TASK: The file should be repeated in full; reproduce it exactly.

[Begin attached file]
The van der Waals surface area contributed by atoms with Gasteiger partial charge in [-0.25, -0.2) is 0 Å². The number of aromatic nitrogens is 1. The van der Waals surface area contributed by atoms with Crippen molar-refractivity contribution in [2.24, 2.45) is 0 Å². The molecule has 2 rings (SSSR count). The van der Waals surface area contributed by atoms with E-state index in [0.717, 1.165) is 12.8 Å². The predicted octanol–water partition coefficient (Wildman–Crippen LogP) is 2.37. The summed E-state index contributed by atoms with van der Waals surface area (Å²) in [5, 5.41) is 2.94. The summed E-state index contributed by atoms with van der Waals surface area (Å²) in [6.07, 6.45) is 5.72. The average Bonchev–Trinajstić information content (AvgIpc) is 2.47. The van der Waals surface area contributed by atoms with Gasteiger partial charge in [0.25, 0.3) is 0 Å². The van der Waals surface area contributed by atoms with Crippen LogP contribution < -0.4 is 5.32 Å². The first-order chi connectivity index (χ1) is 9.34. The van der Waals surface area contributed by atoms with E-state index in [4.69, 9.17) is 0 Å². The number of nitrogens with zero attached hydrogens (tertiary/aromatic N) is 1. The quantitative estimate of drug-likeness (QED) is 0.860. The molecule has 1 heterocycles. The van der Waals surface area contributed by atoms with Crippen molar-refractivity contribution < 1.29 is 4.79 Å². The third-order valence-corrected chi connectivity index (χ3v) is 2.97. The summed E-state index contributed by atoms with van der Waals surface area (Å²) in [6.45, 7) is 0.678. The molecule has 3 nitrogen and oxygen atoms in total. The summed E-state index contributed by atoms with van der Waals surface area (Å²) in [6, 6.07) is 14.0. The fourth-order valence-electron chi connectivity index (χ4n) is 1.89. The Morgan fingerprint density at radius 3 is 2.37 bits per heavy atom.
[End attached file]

The van der Waals surface area contributed by atoms with Gasteiger partial charge in [-0.25, -0.2) is 0 Å². The number of aromatic nitrogens is 1. The van der Waals surface area contributed by atoms with Crippen molar-refractivity contribution in [2.24, 2.45) is 0 Å². The molecule has 2 rings (SSSR count). The van der Waals surface area contributed by atoms with E-state index in [0.717, 1.165) is 12.8 Å². The predicted octanol–water partition coefficient (Wildman–Crippen LogP) is 2.37. The summed E-state index contributed by atoms with van der Waals surface area (Å²) in [5, 5.41) is 2.94. The summed E-state index contributed by atoms with van der Waals surface area (Å²) in [6.07, 6.45) is 5.72. The average Bonchev–Trinajstić information content (AvgIpc) is 2.47. The van der Waals surface area contributed by atoms with Gasteiger partial charge in [0.25, 0.3) is 0 Å². The van der Waals surface area contributed by atoms with Crippen LogP contribution < -0.4 is 5.32 Å². The first-order chi connectivity index (χ1) is 9.34. The van der Waals surface area contributed by atoms with E-state index in [4.69, 9.17) is 0 Å². The number of nitrogens with zero attached hydrogens (tertiary/aromatic N) is 1. The quantitative estimate of drug-likeness (QED) is 0.860. The molecule has 1 heterocycles. The van der Waals surface area contributed by atoms with Crippen molar-refractivity contribution < 1.29 is 4.79 Å². The third-order valence-corrected chi connectivity index (χ3v) is 2.97. The summed E-state index contributed by atoms with van der Waals surface area (Å²) in [6.45, 7) is 0.678. The molecule has 3 nitrogen and oxygen atoms in total. The summed E-state index contributed by atoms with van der Waals surface area (Å²) in [6, 6.07) is 14.0. The fourth-order valence-electron chi connectivity index (χ4n) is 1.89. The Morgan fingerprint density at radius 3 is 2.37 bits per heavy atom.